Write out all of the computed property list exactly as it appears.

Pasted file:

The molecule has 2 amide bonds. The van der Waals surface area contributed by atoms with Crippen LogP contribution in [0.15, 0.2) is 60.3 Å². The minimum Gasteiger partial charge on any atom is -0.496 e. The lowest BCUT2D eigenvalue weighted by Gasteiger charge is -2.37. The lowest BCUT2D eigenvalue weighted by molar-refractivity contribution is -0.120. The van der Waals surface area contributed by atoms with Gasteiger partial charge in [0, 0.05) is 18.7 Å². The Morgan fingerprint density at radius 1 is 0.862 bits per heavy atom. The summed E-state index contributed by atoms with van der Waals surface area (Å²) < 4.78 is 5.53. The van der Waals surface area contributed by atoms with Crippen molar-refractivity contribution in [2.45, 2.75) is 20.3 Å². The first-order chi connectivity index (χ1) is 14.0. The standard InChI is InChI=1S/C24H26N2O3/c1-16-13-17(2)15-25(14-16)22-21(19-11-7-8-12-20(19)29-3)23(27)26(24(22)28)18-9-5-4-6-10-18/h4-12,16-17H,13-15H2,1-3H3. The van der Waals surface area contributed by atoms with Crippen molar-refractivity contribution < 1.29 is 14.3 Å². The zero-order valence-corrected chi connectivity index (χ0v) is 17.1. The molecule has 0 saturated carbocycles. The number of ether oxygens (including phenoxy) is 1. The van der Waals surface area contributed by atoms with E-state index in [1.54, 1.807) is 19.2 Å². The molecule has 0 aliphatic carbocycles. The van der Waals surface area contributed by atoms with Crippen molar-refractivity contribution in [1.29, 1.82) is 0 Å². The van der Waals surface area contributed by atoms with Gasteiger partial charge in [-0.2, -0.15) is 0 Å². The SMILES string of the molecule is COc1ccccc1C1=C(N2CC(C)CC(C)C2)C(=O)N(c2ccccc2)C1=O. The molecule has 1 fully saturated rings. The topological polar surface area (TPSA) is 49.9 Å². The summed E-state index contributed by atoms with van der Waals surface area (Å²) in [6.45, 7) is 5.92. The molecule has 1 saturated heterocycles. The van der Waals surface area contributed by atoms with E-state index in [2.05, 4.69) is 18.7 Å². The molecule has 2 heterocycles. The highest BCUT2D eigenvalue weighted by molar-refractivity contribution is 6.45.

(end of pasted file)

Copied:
The molecule has 2 amide bonds. The van der Waals surface area contributed by atoms with Crippen LogP contribution in [0.15, 0.2) is 60.3 Å². The minimum Gasteiger partial charge on any atom is -0.496 e. The lowest BCUT2D eigenvalue weighted by Gasteiger charge is -2.37. The lowest BCUT2D eigenvalue weighted by molar-refractivity contribution is -0.120. The van der Waals surface area contributed by atoms with Gasteiger partial charge in [0, 0.05) is 18.7 Å². The Morgan fingerprint density at radius 1 is 0.862 bits per heavy atom. The summed E-state index contributed by atoms with van der Waals surface area (Å²) < 4.78 is 5.53. The van der Waals surface area contributed by atoms with Crippen molar-refractivity contribution in [2.45, 2.75) is 20.3 Å². The first-order chi connectivity index (χ1) is 14.0. The standard InChI is InChI=1S/C24H26N2O3/c1-16-13-17(2)15-25(14-16)22-21(19-11-7-8-12-20(19)29-3)23(27)26(24(22)28)18-9-5-4-6-10-18/h4-12,16-17H,13-15H2,1-3H3. The van der Waals surface area contributed by atoms with Crippen molar-refractivity contribution < 1.29 is 14.3 Å². The zero-order valence-corrected chi connectivity index (χ0v) is 17.1. The molecule has 0 saturated carbocycles. The number of ether oxygens (including phenoxy) is 1. The van der Waals surface area contributed by atoms with E-state index in [1.54, 1.807) is 19.2 Å². The molecule has 0 aliphatic carbocycles. The van der Waals surface area contributed by atoms with Crippen molar-refractivity contribution in [1.29, 1.82) is 0 Å². The van der Waals surface area contributed by atoms with Gasteiger partial charge in [-0.2, -0.15) is 0 Å². The SMILES string of the molecule is COc1ccccc1C1=C(N2CC(C)CC(C)C2)C(=O)N(c2ccccc2)C1=O. The molecule has 1 fully saturated rings. The topological polar surface area (TPSA) is 49.9 Å². The summed E-state index contributed by atoms with van der Waals surface area (Å²) in [6.45, 7) is 5.92. The molecule has 1 saturated heterocycles. The van der Waals surface area contributed by atoms with E-state index in [2.05, 4.69) is 18.7 Å². The molecule has 2 heterocycles. The highest BCUT2D eigenvalue weighted by molar-refractivity contribution is 6.45.